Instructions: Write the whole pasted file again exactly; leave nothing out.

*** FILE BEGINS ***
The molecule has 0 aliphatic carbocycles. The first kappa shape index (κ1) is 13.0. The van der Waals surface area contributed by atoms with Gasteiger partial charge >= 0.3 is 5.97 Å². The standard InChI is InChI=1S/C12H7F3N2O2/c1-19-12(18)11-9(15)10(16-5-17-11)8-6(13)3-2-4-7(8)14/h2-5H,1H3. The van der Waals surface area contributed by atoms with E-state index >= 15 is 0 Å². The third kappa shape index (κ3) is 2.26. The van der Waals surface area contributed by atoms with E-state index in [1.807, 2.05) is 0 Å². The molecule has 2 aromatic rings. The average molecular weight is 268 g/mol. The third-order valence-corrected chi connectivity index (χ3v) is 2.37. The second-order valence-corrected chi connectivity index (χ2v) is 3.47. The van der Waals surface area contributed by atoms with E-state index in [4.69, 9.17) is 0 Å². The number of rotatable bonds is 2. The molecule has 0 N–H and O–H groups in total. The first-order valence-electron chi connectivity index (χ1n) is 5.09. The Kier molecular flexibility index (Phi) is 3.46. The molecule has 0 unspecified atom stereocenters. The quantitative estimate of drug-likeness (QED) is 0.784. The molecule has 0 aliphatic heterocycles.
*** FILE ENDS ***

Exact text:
The molecule has 0 aliphatic carbocycles. The first kappa shape index (κ1) is 13.0. The van der Waals surface area contributed by atoms with Gasteiger partial charge >= 0.3 is 5.97 Å². The standard InChI is InChI=1S/C12H7F3N2O2/c1-19-12(18)11-9(15)10(16-5-17-11)8-6(13)3-2-4-7(8)14/h2-5H,1H3. The van der Waals surface area contributed by atoms with E-state index >= 15 is 0 Å². The third kappa shape index (κ3) is 2.26. The van der Waals surface area contributed by atoms with E-state index in [1.807, 2.05) is 0 Å². The molecule has 2 aromatic rings. The average molecular weight is 268 g/mol. The third-order valence-corrected chi connectivity index (χ3v) is 2.37. The second-order valence-corrected chi connectivity index (χ2v) is 3.47. The van der Waals surface area contributed by atoms with E-state index in [4.69, 9.17) is 0 Å². The number of rotatable bonds is 2. The molecule has 0 N–H and O–H groups in total. The first-order valence-electron chi connectivity index (χ1n) is 5.09. The Kier molecular flexibility index (Phi) is 3.46. The molecule has 0 unspecified atom stereocenters. The quantitative estimate of drug-likeness (QED) is 0.784. The molecule has 0 aliphatic heterocycles.